Opinion (Robert McChesney, communication professor, author of Digital Disconnect: How Capitalism is Turning the Internet Against Democracy): “‘When capitalism is mentioned, it is usually as the ‘free market,’ which is taken as a benevolent given, almost a synonym for democracy,’ McChesney writes. Yet ‘really existing capitalism’ doesn’t fit with the free-market ‘catechism’ or with democracy, he writes, ‘the crisis of our times is that capitalism undermines democracy.’
“The Internet has been transformed from the noncommercial and public space that many dreamed of in its earlier days to one that ‘has been commercialized, copyrighted, patented, privatized, data-inspected, and monopolized,’ McChesney writes.
“As part of that process, advertising has been transformed online in a way that eliminates previous notions of privacy, and the government has surveillance powers that were once unimaginable. Large telecommunication and entertainment corporations that once appeared to be vulnerable, because of the Internet, have prospered through their influence in a ‘corrupt’ policymaking process.
“The Internet giants that have risen over the last two decades are not the progressive force some think them to be, and have prospered as the result of monopoly privileges, exploited labor, and government policies and subsidies, he says. …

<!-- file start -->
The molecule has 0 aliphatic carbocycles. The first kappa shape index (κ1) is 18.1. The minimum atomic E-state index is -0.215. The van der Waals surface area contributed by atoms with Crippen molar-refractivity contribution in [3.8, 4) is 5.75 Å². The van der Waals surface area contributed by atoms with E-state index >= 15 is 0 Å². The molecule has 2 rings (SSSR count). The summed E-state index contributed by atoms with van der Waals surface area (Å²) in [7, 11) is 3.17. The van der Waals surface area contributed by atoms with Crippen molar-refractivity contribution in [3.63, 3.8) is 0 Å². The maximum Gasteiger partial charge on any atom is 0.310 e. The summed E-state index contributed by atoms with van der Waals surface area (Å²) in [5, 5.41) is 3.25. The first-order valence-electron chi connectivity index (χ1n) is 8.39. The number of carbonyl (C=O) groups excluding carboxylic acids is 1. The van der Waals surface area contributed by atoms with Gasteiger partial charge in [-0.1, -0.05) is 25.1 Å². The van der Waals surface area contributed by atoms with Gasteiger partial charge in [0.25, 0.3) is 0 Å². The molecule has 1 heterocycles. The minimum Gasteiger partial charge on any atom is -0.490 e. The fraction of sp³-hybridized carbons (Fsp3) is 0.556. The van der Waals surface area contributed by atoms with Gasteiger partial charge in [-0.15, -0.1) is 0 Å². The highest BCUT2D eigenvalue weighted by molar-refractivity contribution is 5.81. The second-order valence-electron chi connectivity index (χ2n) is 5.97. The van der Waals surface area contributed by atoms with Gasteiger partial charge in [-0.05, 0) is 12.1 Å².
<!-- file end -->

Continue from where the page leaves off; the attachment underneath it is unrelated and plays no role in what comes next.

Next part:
“This book comes now, McChesney writes, because he sees the Internet as having crystallized to a significant degree. ‘We are in a position, in some respects for the first time, to make sense of the Internet experience and highlight the cutting-edge issues it poses for society,’ he writes.
“We also are in a better position to understand what decisions can be made that might determine the future of the Internet and its influence in shaping the society, he says in the book.
“Among his prescriptions: broadband availability to all for free as a basic right, strict regulation of advertising and a sharp reduction or elimination of the tax write-off of advertising as a business expense, heavy regulation of digital “natural monopolies” or conversion of them to nonprofit services, large public investments in journalism, net neutrality, strict privacy regulations that make online activities as private as correspondence in the mail, and strong legal barriers against militarization of the Internet and use of it for warrantless surveillance.”
My Comment: The Internet is an imprint of modern society, and all our vices appear on it in an exaggerated form since admission is free, reaction is instant, and distribution is unlimited. As long as we don’t start changing ourselves, our Internet will not change. So, all the attempts are in vain.